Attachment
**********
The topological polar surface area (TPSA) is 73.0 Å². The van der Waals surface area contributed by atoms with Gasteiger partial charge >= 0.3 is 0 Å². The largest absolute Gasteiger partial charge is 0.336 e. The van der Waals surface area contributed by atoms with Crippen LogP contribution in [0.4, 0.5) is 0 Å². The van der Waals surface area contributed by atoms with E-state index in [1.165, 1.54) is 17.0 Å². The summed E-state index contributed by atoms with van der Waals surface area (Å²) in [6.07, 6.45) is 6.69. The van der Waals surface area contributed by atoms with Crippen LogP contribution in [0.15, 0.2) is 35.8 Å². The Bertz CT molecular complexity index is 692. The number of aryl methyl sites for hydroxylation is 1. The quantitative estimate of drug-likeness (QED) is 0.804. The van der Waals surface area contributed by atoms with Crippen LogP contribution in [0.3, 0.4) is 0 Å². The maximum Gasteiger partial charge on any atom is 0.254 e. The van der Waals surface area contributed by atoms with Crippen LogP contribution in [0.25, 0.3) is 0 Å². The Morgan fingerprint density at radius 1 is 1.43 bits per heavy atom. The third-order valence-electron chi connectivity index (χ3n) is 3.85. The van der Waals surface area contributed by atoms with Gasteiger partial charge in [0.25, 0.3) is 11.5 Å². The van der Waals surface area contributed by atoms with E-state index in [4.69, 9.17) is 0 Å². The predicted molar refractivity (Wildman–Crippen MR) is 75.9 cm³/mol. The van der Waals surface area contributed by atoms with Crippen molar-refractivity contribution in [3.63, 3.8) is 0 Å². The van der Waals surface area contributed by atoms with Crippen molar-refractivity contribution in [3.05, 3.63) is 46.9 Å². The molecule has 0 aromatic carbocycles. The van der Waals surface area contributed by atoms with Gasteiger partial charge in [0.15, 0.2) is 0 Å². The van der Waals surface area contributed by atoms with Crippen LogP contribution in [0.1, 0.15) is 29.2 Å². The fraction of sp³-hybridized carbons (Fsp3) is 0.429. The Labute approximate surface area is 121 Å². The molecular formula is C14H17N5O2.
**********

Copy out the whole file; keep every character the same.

The topological polar surface area (TPSA) is 73.0 Å². The van der Waals surface area contributed by atoms with Gasteiger partial charge >= 0.3 is 0 Å². The largest absolute Gasteiger partial charge is 0.336 e. The van der Waals surface area contributed by atoms with Crippen LogP contribution in [0.4, 0.5) is 0 Å². The van der Waals surface area contributed by atoms with E-state index in [1.165, 1.54) is 17.0 Å². The summed E-state index contributed by atoms with van der Waals surface area (Å²) in [6.07, 6.45) is 6.69. The van der Waals surface area contributed by atoms with Crippen LogP contribution in [0.15, 0.2) is 35.8 Å². The Bertz CT molecular complexity index is 692. The number of aryl methyl sites for hydroxylation is 1. The quantitative estimate of drug-likeness (QED) is 0.804. The van der Waals surface area contributed by atoms with Crippen LogP contribution in [0.3, 0.4) is 0 Å². The maximum Gasteiger partial charge on any atom is 0.254 e. The van der Waals surface area contributed by atoms with Crippen LogP contribution in [0.25, 0.3) is 0 Å². The Morgan fingerprint density at radius 1 is 1.43 bits per heavy atom. The third-order valence-electron chi connectivity index (χ3n) is 3.85. The van der Waals surface area contributed by atoms with Gasteiger partial charge in [0.25, 0.3) is 11.5 Å². The van der Waals surface area contributed by atoms with E-state index in [4.69, 9.17) is 0 Å². The predicted molar refractivity (Wildman–Crippen MR) is 75.9 cm³/mol. The van der Waals surface area contributed by atoms with Crippen molar-refractivity contribution in [3.63, 3.8) is 0 Å². The van der Waals surface area contributed by atoms with Crippen molar-refractivity contribution in [3.05, 3.63) is 46.9 Å². The molecule has 0 aromatic carbocycles. The van der Waals surface area contributed by atoms with Gasteiger partial charge in [0.15, 0.2) is 0 Å². The van der Waals surface area contributed by atoms with Crippen LogP contribution in [0.1, 0.15) is 29.2 Å². The fraction of sp³-hybridized carbons (Fsp3) is 0.429. The Labute approximate surface area is 121 Å². The molecular formula is C14H17N5O2.